Mobile world just opening up, media execs say

Multimedia and gaming executives painted a bright future for mobile services at CTIA.

Mobile content and entertainment providers took the keynote stage at CTIA Wireless IT & Entertainment on Wednesday and described a sunny future for music and mobile operators, video vendors and consumers.

Although the availability of multimedia on handsets is still at an early stage, partners are starting to make significant investments in technology with the hope of creating fat revenue streams. In his portion of the keynote, RealNetworks Chairman and Chief Executive Officer (CEO) Rob Glaser discussed Cingular Wireless' adoption of Real's Helix Online TV technology to run a streaming video service. The system allows a service to easily "fall back" to support video delivery to devices on both 3G (third-generation) and slower mobile networks, Glaser said.

The biggest barriers to wider use of mobile multimedia are differences among handsets, the need to address a mass market rather than just early adopters, and simplifying complex infrastructures for consumers, Glaser said. Real is working on all those problems through partnerships and gradually learning about what consumers want, he said. One surprise has been that the most popular games on phones have been casual, nonviolent games played predominantly by women, a far cry from the norm in PC gaming, Glaser said.

Mobile phones and other digital delivery formats are the best thing to happen to the music business in years, said Edgar Bronfman Jr., chairman and CEO of Warner Music Group.

"The stage is set for the revitalization of our industry," Bronfman said. Contrary to the views of some observers, the breaking up of albums into songs and their delivery on many different devices are going to increase music sales across the board, he believes. In the five quarters since Warner Music was acquired by AOL Time Warner the company's digital music revenue has grown from essentially nothing to about six percent of its revenue as of last quarter, Bronfman said.

"Wireless will become the most formidable music content distribution platform on the planet" as soon as the mobile buying experience is competitive with buying on other channels, Bronfman said.

Music sales by phone companies over private networks, copy-protected with DRM (digital rights management) technology, will be especially good news in countries with major piracy problems, such as China and Russia, Bronfman said.

He expressed hope for a single DRM standard across the industry, advocating Sun Microsystems' DReaM Project, which the company announced last month would be released soon under the open-source Common Development and Distribution License (CDDL).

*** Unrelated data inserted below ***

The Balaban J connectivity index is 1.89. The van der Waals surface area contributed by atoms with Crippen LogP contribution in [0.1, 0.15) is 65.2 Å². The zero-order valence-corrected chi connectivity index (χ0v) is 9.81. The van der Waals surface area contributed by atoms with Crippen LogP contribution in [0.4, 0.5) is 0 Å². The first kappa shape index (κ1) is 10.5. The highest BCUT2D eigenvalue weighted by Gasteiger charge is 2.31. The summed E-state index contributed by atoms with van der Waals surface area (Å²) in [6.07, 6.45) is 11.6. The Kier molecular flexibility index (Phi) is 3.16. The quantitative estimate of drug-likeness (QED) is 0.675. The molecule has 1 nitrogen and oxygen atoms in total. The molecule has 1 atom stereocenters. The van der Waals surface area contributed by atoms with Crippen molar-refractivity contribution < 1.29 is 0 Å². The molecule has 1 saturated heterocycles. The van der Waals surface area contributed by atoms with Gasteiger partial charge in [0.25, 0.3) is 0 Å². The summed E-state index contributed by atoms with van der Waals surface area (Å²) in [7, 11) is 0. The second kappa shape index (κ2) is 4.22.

Game developer Digital Chocolate announced a mobile sports prediction game, Mobile League Sports Network (MLSN), that is set to launch next month on the Cingular, Verizon Wireless and Sprint Nextel networks. Players will answer multiple-choice questions about upcoming events in the sports world and will be ranked against other players for the accuracy of their predictions, said Trip Hawkins, founder and CEO of Digital Chocolate. They will also be able to join public leagues playing the game or create their own private leagues by inviting friends to join, Hawkins said. They will also be able to communicate with other players through text messaging.

The key to successful content on mobile phones will be social activity, according to Hawkins. Pure content, such as movies and music, will never represent more than ten percent of revenue for mobile operators, in his view, because consumers have proved they will pay to interact with people. The success of voice, text messaging and e-mail is evidence of this, he said.

"Anything that comes along that gives people a new way to have social contact, they adopt it," Hawkins said. He referred to a conference in a neighboring convention center to drive home his point.

"We are in Moscone West. This is the small Moscone. Across the street, you've got Moscone Center. You know what's going on there right now? It's all doctors, and they're learning about all the new drugs they're going to give us. Because we're not happy. And we're not sure why," Hawkins quipped.

IDC mobile device analyst David Linsalata agreed that interaction is a key driver for mobile games. "Community is definitely a critical component going forward," Linsalata said, including both online interactive gaming and sharing tips with other players.

"We have these phones so we can talk to other people. The most successful games are going to be the ones that leverage that," Linsalata said.

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Stephen Lawson

IDG News Service

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